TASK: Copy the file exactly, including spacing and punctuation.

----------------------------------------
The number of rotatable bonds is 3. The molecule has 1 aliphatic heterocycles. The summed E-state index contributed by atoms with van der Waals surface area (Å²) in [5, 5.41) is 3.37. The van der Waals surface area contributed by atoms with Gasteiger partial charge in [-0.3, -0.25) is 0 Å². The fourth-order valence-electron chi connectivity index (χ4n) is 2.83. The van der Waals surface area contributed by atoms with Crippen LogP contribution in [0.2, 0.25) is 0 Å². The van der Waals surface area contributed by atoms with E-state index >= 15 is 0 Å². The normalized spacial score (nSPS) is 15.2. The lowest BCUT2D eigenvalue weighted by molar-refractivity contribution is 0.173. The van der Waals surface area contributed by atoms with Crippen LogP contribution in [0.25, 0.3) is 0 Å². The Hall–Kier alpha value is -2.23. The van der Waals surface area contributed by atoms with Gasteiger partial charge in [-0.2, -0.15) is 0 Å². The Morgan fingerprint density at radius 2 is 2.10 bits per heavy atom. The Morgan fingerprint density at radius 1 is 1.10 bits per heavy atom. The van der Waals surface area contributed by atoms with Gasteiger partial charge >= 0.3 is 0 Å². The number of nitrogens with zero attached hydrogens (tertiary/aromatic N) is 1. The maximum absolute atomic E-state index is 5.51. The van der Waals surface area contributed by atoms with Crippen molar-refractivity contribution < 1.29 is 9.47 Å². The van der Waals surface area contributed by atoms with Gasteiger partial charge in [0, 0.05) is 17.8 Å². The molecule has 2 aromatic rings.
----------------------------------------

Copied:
The number of rotatable bonds is 3. The molecule has 1 aliphatic heterocycles. The summed E-state index contributed by atoms with van der Waals surface area (Å²) in [5, 5.41) is 3.37. The van der Waals surface area contributed by atoms with Gasteiger partial charge in [-0.3, -0.25) is 0 Å². The fourth-order valence-electron chi connectivity index (χ4n) is 2.83. The van der Waals surface area contributed by atoms with Crippen LogP contribution in [0.2, 0.25) is 0 Å². The van der Waals surface area contributed by atoms with E-state index >= 15 is 0 Å². The normalized spacial score (nSPS) is 15.2. The lowest BCUT2D eigenvalue weighted by molar-refractivity contribution is 0.173. The van der Waals surface area contributed by atoms with Crippen LogP contribution in [0.25, 0.3) is 0 Å². The Hall–Kier alpha value is -2.23. The van der Waals surface area contributed by atoms with Gasteiger partial charge in [-0.2, -0.15) is 0 Å². The Morgan fingerprint density at radius 2 is 2.10 bits per heavy atom. The Morgan fingerprint density at radius 1 is 1.10 bits per heavy atom. The van der Waals surface area contributed by atoms with Gasteiger partial charge >= 0.3 is 0 Å². The number of nitrogens with zero attached hydrogens (tertiary/aromatic N) is 1. The maximum absolute atomic E-state index is 5.51. The van der Waals surface area contributed by atoms with Crippen molar-refractivity contribution < 1.29 is 9.47 Å². The van der Waals surface area contributed by atoms with Gasteiger partial charge in [0, 0.05) is 17.8 Å². The molecule has 2 aromatic rings.